Rottinghaus said the large number of challengers to Cornyn could generate enthusiasm among the Democratic base in Texas.

While the odds are still on Cornyn winning re-election, the cascade effect of the statewide race could bolster Democrats odds of taking the House.

Things get a little more complicated when talk turns to the Democratic candidates seeking to send Donald Trump home to Mar-a-Lago.

Blank said it’s far too early to know which Democratic presidential candidate will most excite the party’s base in the state and inspire a large turnout at the polls.

But Jones was emphatic in his opinion, saying Sen. Elizabeth Warren, of Massachusetts, would be the kiss of death for many down-ballot Democrats.

“This is the big question about the Democratic voter in Texas – how far left is too far left?” he said. “Based on what she’s proposed so far, I’d say she’s out of touch with Texas Democrats. And things like the Green New Deal … nobody is going to embrace that here. If it were implemented, it would destroy Houston and San Antonio.”

Jones said down-ballot Democrats in Texas, would likely do much better if a more moderate, centrist candidate were at the top of the ticket. “Whether that’s Joe Biden … or even a Michael Bloomberg.” he said. “Trump still wins Texas in a race against them, but by a narrower margin and that helps Democrats flip the Texas House.”

It’s here that Rottinghaus returned to the notion of the suburban voter and voters otherwise alienated by Trump turning the tide.

“While Trump is still expected to win Texas in the general election, he’s not going to do so by the 22.9 percentage points George W. Bush won the state by in 2004, or even the 9 percentage points he won the state by in 2016,” Rottinghaus said.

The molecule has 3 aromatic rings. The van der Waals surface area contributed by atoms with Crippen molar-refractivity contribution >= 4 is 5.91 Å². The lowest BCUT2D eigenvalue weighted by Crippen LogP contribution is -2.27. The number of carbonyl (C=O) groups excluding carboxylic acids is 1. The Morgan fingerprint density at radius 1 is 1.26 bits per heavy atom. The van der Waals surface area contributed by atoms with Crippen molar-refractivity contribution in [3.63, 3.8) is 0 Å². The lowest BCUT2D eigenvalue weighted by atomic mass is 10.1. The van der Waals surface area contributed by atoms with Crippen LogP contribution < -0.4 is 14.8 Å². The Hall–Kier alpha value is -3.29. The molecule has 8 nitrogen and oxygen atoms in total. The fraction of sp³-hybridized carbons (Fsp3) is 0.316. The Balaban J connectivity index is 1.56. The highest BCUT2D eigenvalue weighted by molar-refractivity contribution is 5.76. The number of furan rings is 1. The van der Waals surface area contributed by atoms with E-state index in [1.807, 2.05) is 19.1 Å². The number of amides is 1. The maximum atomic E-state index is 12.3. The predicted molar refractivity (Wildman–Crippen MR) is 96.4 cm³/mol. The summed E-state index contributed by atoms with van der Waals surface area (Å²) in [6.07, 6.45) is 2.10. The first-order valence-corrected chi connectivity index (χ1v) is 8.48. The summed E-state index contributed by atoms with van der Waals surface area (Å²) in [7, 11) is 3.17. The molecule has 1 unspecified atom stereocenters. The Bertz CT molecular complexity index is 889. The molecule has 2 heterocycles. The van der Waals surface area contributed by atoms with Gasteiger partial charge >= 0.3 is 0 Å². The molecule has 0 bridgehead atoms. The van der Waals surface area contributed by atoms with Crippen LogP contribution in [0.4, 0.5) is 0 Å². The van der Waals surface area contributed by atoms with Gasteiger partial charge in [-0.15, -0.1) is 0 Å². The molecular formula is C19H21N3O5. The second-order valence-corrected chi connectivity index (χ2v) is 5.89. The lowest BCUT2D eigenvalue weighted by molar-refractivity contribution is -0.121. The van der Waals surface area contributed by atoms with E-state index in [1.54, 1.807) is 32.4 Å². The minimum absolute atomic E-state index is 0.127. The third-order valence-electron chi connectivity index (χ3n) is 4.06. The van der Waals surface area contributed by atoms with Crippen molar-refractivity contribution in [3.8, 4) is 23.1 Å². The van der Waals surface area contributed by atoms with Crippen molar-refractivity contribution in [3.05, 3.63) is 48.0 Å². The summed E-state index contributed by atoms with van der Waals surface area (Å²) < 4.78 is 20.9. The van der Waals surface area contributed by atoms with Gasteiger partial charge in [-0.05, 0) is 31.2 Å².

That means the GOP has real concerns about its down-ballot candidates, he said.

Privately, some Texas Republicans have acknowledged they are taking a risk by continuing to support the president, but the reality, Rottinghaus said, is that given the gerrymandered nature of their districts, they believe they’ll prevail even if public sentiment turns sharply against the president.

Still, there are signs of cracks in the party’s unity.

Republican House Speaker Dennis Bonnen was forced to resign his speakership last month after a tape of a June meeting surfaced showing him trying to target 10 of his fellow Republicans.

During the meeting, Bonnen is heard offering activist Michael Quinn Sullivan legislature media credentials for his website, Texas Scorecard if Sullivan and his political group, Empower Texans, would target 10 Republican lawmakers in next year’s primary elections.

In addition to stepping down as speaker, Bonnen also said he will not seek re-election, ending a 22-year career in state government. 

  • Brandon Rottinghaus
  • Joshua Blank
  • Mark Jones
  • politics
  • Red State
  • Texas